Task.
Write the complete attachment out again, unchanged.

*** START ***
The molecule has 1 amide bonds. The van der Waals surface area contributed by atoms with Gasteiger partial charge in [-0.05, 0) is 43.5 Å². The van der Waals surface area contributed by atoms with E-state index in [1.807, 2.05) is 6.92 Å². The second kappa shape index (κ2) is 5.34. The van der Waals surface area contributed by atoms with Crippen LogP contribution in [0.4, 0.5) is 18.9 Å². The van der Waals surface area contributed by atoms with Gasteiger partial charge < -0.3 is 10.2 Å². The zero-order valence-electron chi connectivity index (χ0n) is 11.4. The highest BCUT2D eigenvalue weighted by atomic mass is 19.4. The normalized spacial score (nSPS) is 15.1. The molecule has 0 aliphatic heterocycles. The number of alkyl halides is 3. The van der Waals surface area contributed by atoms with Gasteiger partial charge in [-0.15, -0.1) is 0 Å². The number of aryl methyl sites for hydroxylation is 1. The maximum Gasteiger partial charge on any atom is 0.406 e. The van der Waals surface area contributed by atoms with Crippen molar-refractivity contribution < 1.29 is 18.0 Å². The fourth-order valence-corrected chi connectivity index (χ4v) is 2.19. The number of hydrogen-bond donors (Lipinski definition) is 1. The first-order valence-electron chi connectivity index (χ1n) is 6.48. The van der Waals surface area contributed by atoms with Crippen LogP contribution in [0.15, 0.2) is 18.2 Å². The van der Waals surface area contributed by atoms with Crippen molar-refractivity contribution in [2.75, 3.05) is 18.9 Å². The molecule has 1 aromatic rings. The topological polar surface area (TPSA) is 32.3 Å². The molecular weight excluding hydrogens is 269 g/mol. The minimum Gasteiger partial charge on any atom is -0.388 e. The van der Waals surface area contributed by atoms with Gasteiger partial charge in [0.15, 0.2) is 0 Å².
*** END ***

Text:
The molecule has 1 amide bonds. The van der Waals surface area contributed by atoms with Gasteiger partial charge in [-0.05, 0) is 43.5 Å². The van der Waals surface area contributed by atoms with E-state index in [1.807, 2.05) is 6.92 Å². The second kappa shape index (κ2) is 5.34. The van der Waals surface area contributed by atoms with Crippen LogP contribution in [0.4, 0.5) is 18.9 Å². The van der Waals surface area contributed by atoms with Gasteiger partial charge < -0.3 is 10.2 Å². The zero-order valence-electron chi connectivity index (χ0n) is 11.4. The highest BCUT2D eigenvalue weighted by atomic mass is 19.4. The normalized spacial score (nSPS) is 15.1. The molecule has 0 aliphatic heterocycles. The number of alkyl halides is 3. The van der Waals surface area contributed by atoms with Gasteiger partial charge in [-0.15, -0.1) is 0 Å². The number of aryl methyl sites for hydroxylation is 1. The maximum Gasteiger partial charge on any atom is 0.406 e. The van der Waals surface area contributed by atoms with Crippen molar-refractivity contribution < 1.29 is 18.0 Å². The fourth-order valence-corrected chi connectivity index (χ4v) is 2.19. The number of hydrogen-bond donors (Lipinski definition) is 1. The first-order valence-electron chi connectivity index (χ1n) is 6.48. The van der Waals surface area contributed by atoms with Crippen LogP contribution in [0.15, 0.2) is 18.2 Å². The van der Waals surface area contributed by atoms with Crippen molar-refractivity contribution in [2.75, 3.05) is 18.9 Å². The molecule has 1 aromatic rings. The topological polar surface area (TPSA) is 32.3 Å². The molecular weight excluding hydrogens is 269 g/mol. The minimum Gasteiger partial charge on any atom is -0.388 e. The van der Waals surface area contributed by atoms with Gasteiger partial charge in [0.15, 0.2) is 0 Å².